You like maps? We’ve got maps! After a view of the whole world, followed by a political map of Europe, the fun begins: big, double-page spreads of each country, lavishly illustrated with folk-arty, idiosyncratic icons of flora, fauna, geographical features, local customs and historical figures, food and native dress. The drawings are the most distinctive feature, as most atlases are illustrated largely with photos. Here, everything is hand-drawn, even the maps themselves. The large size (11” x 15”) allows for an explosion of detail on every page, including the birds of the air and the fish of the sea and all that swim in the paths of the sea. Originally published in Poland, the orientation is secular—no Moses in Egypt, no Calvin in Switzerland, no Luther in Germany. In basic form, the human figures resemble bobble-head dolls, so there’s no Stalin or Hitler either. You might want to also watch out for the anatomically-correct David (Michelangelo statue) in Italy. But the overall mood is joyful in the best religious sense. Hours of fun for the geographically-minded.
The collage-style illustrations are a little creepy (to me) and the evolutionary bias pops up occasionally, but this is a useful introduction to the peculiar nature of human language. “Science” can’t say how humans are the only member of the animal kingdom to develop language, but this book makes clear that animal communication is fundamentally different and humans are amazingly gifted in this way. Syntax (subject-verb and subject-verb-object sentence construction), etymology (word origins), writing, signing, invented languages (Klingon, anyone?), and endangered languages all get a turn, along with oddities like “crash blossoms” (you’ll have to find out what that is for yourself!). since human language is a subject s not often addressed for this age of reader, Chitchat is a welcome addition to any non-fiction lineup.
Iguiaca! is their cry. When you look up you might see their bright green plumage and flashes of blue from their flight feathers. It’s the Puerto Rican parrot, and if they’re a bit hard to spot it’s because they almost didn’t make it into the twentieth century. Natural predators and imported species like the pearly-eyed thrasher cut into the population, but what really whittled them down (from almost one million to about 13) was the loss of their nesting space to logging. I appreciate that the narrative (which also serves as a capsule history of Puerto Rico) doesn’t beat up on mankind like a lot of environmental books do. In fact, it documents how the parrot population is growing again, thanks to the dedicated efforts of mankind in the form of zoologists and volunteers. Parrots over Puerto Rico came to my attention–and I’m glad it did–after winning the ALA’s Silbert award for outstanding informational picture books. The vertical format (you have to hold it sideways) is striking though a bit awkward for reading aloud, but independent readers will enjoy poring over the paper-and-fabric collages, which are intriguing and extremely colorful. What the illustrations lack in depth they make up in cleverness: notice how she creates a waterfall and a hurricane. You might want to try it yourself! The appendices include more information about the parrots, predators, and Puerto Rico.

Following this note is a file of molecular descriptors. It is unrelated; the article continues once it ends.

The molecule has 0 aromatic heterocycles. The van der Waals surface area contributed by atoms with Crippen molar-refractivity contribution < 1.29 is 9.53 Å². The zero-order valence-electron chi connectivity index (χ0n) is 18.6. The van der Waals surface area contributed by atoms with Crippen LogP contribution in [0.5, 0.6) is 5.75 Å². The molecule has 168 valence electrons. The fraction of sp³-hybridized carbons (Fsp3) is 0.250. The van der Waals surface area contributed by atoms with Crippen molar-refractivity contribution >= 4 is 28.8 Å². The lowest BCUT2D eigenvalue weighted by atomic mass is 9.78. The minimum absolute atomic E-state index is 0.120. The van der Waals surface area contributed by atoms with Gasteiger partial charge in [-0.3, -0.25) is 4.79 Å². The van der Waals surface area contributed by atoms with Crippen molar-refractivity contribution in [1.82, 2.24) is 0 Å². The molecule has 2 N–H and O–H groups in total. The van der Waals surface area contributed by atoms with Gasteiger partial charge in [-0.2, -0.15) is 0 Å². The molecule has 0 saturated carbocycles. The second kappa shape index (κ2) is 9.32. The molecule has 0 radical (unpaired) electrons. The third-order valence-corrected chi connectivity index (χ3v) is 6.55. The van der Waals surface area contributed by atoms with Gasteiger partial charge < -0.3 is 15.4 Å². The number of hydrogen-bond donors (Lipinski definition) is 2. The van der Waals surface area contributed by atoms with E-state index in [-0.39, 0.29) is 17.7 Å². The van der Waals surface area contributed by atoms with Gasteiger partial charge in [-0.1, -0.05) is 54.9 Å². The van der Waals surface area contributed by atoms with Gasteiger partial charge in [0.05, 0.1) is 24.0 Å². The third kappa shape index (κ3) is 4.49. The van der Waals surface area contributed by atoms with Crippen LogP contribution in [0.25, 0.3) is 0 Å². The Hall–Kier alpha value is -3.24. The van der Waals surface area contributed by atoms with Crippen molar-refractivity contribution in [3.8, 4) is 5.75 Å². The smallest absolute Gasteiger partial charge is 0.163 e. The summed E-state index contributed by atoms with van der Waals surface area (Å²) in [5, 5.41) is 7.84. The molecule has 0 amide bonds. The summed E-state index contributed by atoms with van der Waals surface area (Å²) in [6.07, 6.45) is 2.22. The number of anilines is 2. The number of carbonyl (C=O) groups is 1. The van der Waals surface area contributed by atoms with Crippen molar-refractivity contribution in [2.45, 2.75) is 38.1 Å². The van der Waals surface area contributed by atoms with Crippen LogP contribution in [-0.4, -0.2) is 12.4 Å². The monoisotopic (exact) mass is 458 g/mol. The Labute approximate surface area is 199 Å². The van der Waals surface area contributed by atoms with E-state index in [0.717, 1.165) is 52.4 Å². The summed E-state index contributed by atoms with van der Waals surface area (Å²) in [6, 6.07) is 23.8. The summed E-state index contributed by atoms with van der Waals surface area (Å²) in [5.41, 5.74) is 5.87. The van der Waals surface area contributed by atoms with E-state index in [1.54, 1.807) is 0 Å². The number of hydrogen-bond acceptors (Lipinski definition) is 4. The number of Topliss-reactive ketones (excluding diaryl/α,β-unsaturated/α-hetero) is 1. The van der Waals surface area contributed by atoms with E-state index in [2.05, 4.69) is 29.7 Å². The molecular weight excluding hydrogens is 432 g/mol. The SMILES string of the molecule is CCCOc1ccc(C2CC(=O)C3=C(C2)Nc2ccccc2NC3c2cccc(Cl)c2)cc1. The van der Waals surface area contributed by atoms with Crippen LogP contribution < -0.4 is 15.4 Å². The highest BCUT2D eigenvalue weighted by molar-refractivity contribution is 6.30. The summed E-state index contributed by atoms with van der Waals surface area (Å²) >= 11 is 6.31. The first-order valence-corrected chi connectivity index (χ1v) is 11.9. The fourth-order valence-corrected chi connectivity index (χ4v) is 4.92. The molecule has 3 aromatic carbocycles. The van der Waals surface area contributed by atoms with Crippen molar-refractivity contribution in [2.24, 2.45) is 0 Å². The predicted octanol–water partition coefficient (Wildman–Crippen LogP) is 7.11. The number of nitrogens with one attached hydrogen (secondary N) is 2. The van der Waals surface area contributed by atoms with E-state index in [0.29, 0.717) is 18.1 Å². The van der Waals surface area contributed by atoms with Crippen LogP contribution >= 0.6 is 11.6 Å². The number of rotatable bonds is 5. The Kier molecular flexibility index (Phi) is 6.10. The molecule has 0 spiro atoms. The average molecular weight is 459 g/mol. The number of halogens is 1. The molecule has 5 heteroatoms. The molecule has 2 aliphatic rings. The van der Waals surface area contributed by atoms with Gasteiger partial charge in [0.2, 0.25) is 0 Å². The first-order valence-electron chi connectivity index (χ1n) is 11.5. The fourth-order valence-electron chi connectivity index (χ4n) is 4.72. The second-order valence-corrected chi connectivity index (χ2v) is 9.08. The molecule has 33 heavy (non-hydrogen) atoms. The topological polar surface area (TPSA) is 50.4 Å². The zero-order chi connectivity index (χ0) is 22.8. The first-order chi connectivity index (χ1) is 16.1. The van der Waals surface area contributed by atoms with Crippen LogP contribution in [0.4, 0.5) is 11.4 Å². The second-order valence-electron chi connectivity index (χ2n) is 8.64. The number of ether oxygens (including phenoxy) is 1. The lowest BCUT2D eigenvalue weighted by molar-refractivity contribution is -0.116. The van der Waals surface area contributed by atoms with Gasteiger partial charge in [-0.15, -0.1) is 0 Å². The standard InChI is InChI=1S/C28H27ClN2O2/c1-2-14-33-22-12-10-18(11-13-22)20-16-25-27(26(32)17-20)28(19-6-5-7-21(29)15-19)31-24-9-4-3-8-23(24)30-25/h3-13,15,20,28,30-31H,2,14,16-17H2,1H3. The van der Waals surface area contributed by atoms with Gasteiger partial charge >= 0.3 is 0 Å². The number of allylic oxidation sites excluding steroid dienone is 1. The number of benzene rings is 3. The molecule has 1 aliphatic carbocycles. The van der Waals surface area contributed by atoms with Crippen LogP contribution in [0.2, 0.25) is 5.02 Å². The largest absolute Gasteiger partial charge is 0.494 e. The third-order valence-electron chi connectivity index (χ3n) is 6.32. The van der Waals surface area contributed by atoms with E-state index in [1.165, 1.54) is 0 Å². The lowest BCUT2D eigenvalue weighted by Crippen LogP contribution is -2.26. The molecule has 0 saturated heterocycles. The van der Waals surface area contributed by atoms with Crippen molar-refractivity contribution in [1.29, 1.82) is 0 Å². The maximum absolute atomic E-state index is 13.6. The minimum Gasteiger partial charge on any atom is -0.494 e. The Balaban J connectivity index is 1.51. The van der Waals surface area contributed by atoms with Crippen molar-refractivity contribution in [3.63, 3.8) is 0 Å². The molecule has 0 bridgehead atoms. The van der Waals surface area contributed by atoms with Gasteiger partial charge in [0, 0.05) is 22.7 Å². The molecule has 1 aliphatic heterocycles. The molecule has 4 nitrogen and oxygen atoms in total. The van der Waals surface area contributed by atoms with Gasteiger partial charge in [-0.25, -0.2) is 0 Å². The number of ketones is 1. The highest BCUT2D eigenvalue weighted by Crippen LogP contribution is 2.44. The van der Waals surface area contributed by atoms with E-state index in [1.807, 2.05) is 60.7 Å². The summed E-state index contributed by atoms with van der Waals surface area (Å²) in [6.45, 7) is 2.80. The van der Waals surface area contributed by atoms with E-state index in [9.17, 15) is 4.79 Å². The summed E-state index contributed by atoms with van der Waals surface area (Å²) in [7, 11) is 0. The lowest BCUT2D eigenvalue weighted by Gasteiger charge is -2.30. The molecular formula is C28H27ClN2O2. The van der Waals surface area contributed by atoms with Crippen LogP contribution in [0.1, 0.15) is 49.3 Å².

Alex the Parrot: No Ordinary Bird, by Stephanie Spinner, illustrated by Meilo So. Knopf, 2012, 40 pages. Age/interest level: 6-12.
This picture book doesn’t exactly fit with an around-the-world theme, but I haven’t had a place to put it to so far and it’s an interesting tie-in to the subject of language—and birds. “One June day in 1977, a young woman walked into a pet store looking for an African Grey parrot.” That’s how Irene Pepperberg began her long relationship with Alex (Avian Learning Experiment) who in time would become the most famous bird in the world. He was a prodigy who learned hundreds of words, could identify people by name, sort objects by color, shape, and material, express his wants with perfect articulation and display human-like emotions of joy, anger, boredom, and affection. It wasn’t until Irene had been working with him for several years that she began to be taken seriously—and Alex became a celebrity. His story is told in five easy-reader chapters with a flowing narrative and plenty of human interest. Be prepared, though—the ending is sad.